It is important to move quickly when elder financial exploitation is suspected and having the pertinent contacts on hand certainly assists in this endeavor.  In Delaware, the important contacts are 1) the DE Adult Protective Services (302-255-9040); 2) the DE Department of Justice, Investor Protection Unit (302-577-8424); 3) the DE Long Term Care Ombudsman (nursing homes, 302-857-5006); and 4) the DE Department of Health & Social Services, Aging and Disability Research Center (ADRC) (1-800-223-9074).  To file a written, confidential report with the DE Department of Justice, Investor Protection Unit, download the IPU Report of Suspicious Financial Exploitation at with the completed report emailed to (Attorney General, IPU Unit) and Delaware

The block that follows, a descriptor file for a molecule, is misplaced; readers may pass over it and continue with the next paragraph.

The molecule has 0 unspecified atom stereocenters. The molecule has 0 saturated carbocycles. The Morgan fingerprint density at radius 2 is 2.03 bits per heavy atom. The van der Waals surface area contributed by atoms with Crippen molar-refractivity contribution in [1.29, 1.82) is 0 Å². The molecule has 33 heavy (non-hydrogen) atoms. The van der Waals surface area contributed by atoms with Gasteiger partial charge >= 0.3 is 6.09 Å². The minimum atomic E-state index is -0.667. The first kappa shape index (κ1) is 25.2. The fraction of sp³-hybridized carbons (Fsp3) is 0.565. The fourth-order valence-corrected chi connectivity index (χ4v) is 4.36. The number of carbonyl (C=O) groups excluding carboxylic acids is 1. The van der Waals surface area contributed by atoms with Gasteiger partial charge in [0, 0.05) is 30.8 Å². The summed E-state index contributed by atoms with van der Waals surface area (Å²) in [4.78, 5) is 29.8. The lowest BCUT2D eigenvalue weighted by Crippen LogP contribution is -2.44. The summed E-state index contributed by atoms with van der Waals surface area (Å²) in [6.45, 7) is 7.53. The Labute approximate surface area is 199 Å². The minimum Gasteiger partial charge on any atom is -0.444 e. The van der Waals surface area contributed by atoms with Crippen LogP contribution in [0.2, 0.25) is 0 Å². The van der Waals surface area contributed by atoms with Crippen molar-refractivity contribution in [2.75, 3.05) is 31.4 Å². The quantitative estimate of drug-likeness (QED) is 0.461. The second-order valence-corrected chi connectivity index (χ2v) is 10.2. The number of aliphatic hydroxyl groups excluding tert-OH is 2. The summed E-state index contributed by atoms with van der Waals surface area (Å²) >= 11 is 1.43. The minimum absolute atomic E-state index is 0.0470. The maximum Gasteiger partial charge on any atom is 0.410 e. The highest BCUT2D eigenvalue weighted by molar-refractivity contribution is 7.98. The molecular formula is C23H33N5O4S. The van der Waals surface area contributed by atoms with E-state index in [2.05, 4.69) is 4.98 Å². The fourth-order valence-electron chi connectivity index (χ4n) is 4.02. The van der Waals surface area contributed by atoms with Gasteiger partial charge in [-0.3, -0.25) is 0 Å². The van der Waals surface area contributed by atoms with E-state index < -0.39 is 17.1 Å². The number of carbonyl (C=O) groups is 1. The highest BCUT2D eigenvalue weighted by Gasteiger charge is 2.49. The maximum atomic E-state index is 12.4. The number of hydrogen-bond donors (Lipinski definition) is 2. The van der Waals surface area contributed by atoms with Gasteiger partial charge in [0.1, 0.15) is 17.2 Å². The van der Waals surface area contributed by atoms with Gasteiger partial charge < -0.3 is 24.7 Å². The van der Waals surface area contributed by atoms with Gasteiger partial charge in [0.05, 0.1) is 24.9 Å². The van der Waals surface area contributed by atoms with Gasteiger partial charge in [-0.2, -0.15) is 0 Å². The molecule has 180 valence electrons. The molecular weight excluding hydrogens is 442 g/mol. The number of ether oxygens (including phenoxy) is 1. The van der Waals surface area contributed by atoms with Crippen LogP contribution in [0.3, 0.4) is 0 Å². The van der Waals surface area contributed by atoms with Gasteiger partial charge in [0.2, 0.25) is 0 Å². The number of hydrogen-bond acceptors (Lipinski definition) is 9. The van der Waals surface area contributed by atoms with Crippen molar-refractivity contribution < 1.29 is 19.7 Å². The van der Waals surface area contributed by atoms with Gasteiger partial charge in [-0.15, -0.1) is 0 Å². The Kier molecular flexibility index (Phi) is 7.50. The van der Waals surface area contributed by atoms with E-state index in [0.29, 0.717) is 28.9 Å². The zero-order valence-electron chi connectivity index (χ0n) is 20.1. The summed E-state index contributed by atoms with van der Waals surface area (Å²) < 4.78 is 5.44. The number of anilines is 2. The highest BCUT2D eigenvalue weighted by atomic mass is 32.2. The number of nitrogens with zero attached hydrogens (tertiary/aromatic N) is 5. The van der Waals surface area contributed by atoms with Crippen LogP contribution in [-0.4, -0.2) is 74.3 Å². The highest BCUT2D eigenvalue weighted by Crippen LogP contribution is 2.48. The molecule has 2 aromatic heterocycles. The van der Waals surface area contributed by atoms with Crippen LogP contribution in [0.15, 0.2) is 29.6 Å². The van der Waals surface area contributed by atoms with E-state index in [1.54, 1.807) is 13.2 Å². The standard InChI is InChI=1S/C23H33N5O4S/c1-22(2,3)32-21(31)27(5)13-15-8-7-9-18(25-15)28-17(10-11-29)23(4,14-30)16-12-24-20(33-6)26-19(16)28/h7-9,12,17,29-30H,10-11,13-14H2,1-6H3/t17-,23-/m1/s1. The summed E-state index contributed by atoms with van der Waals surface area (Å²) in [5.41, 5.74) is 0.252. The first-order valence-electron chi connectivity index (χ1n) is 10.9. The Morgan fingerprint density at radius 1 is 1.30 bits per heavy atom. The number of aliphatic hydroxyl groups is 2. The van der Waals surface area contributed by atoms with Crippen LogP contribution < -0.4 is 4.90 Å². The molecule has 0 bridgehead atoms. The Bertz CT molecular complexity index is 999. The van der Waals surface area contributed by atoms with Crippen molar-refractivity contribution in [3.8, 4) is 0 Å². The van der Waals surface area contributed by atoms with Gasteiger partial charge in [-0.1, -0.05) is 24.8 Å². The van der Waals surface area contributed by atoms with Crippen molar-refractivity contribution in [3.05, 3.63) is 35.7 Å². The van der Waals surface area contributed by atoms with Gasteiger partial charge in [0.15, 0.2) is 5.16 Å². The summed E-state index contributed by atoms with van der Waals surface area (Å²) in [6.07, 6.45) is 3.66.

For more information, please contact:
Michael McElwee, Esquire
VP/Chief Compliance Officer, AML/OFAC Officer

The posts expressed are views of FSTC and are not intended as advice or recommendations. For informational purposes only.  FSTC does not offer tax, legal, or investment advice, professional counsel should be sought for tax or legal advice.